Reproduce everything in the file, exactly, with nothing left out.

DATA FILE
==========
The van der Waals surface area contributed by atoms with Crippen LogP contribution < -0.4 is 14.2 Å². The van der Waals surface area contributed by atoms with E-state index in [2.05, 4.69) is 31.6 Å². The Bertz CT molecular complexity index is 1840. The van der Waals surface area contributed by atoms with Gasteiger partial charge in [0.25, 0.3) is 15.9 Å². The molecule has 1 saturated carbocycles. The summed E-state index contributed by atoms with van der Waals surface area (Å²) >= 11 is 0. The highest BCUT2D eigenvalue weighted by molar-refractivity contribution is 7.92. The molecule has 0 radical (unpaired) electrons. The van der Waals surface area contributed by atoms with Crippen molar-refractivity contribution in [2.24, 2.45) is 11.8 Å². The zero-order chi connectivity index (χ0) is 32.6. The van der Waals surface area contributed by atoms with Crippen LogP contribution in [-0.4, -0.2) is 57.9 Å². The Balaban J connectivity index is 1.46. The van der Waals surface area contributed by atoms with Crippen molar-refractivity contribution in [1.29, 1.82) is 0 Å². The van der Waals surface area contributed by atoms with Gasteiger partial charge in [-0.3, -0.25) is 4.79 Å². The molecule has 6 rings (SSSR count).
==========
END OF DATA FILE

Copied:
The van der Waals surface area contributed by atoms with Crippen LogP contribution < -0.4 is 14.2 Å². The van der Waals surface area contributed by atoms with E-state index in [2.05, 4.69) is 31.6 Å². The Bertz CT molecular complexity index is 1840. The van der Waals surface area contributed by atoms with Gasteiger partial charge in [0.25, 0.3) is 15.9 Å². The molecule has 1 saturated carbocycles. The summed E-state index contributed by atoms with van der Waals surface area (Å²) >= 11 is 0. The highest BCUT2D eigenvalue weighted by molar-refractivity contribution is 7.92. The molecule has 0 radical (unpaired) electrons. The van der Waals surface area contributed by atoms with Crippen molar-refractivity contribution in [2.24, 2.45) is 11.8 Å². The zero-order chi connectivity index (χ0) is 32.6. The van der Waals surface area contributed by atoms with Crippen LogP contribution in [-0.4, -0.2) is 57.9 Å². The Balaban J connectivity index is 1.46. The van der Waals surface area contributed by atoms with Crippen molar-refractivity contribution in [1.29, 1.82) is 0 Å². The van der Waals surface area contributed by atoms with Gasteiger partial charge in [-0.3, -0.25) is 4.79 Å². The molecule has 6 rings (SSSR count).